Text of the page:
Formaldehyde crosses and accumulates in the human placenta

To assess formaldehyde (FA) transfer from the maternal to the fetal compartment, human placental cotyledons were perfused with 3H-antipyrine and 14C-FA (Fig 1). Representative kinetics of the antipyrine and FA FTR are represented in Fig 1A. As expected, the antipyrine FTR increased rapidly in the first 20 min, then remained constant rate during the rest of the perfusion period. The total mean antipyrine FTR was 29.2 ± 9.8% (Table 1), demonstrating the overlap between the maternal and fetal circulation and validating the experiments. Interestingly, the FA FTR kinetics during the perfusion procedure had a profile similar to that of the antipyrine FTR (Fig 1A) and reached a plateau with an average value of 13.8 ± 4.7% (Table 1). The kinetics of the FA clearance index during the perfusion procedure is represented in Fig 1B. The mean clearance index increased during the first 10 min of perfusion and then plateaued for 90 min. The mean placental clearance index for FA was 0.47 ± 0.02, with a mean placental uptake ratio of 3 ± 1.4%; antipyrine did not accumulate in the placenta (Table 1). Together, these data suggest rapid transplacental FA transfer from the maternal to the fetal compartment, associated with trophoblast exposure to FA due to accumulation.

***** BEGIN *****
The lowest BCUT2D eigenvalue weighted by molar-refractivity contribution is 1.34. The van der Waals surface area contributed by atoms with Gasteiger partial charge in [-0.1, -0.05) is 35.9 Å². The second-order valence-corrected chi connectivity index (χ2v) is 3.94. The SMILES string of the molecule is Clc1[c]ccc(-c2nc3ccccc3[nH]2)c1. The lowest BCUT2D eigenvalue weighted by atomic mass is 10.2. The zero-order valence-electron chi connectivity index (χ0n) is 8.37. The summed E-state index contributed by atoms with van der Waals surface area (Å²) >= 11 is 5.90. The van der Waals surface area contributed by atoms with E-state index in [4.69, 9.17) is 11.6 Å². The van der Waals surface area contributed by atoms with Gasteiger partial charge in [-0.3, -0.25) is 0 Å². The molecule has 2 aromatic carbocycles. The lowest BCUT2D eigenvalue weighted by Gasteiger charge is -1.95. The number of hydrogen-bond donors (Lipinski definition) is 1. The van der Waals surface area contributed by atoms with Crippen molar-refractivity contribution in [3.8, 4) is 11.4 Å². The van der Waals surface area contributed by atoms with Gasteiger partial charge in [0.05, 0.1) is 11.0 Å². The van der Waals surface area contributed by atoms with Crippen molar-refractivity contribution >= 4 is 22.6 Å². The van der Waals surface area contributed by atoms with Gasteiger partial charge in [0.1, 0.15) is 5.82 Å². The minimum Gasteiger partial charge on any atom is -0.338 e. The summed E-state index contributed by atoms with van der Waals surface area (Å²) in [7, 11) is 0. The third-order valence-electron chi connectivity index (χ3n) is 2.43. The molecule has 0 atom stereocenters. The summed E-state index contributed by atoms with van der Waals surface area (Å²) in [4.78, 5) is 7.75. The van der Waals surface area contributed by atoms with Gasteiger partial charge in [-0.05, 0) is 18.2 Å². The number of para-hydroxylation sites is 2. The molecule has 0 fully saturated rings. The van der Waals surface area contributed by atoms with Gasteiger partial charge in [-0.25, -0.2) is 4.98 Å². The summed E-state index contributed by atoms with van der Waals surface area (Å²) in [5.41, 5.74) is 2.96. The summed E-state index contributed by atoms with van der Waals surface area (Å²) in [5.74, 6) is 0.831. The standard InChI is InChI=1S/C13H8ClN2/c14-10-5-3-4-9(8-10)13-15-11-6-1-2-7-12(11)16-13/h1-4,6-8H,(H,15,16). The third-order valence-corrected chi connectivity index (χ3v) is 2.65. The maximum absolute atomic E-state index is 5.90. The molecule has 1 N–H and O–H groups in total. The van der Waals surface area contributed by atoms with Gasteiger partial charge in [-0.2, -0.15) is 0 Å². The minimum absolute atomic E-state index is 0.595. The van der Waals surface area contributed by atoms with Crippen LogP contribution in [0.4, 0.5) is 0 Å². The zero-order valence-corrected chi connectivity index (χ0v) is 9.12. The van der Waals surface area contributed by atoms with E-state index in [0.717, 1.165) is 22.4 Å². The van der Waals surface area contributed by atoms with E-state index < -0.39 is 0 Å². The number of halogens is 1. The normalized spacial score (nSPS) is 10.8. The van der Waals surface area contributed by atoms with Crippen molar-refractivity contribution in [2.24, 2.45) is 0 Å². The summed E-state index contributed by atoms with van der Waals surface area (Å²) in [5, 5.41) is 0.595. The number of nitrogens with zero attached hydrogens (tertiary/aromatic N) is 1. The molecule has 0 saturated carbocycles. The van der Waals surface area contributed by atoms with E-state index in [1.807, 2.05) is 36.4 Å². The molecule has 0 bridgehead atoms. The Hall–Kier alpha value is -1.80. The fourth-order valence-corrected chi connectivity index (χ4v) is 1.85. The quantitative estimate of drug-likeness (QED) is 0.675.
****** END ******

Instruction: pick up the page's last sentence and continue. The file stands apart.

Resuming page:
Table 1. Pharmacological characteristics of antipyrine and formaldehyde placental transfer during a 90-min period.

The concentrations (%) of compounds added to the maternal compartment are indicated, along with the concentrations found in the fetal compartment after 90 min (FTR: fetal transfer rate). The clearance index is represented, as well as the percentage of compounds retained in the human cotyledon after 90 min of perfusion.

Fig 1. Characterization of transplacental formaldehyde transfer.

(A) Fetal transfer rate of antipyrine (solid dark triangles) and formaldehyde (solid dark squares) and (B) clearance versus time, during 90 min of perfusion (mean ± SEM of 3 independent human perfused cotyledons).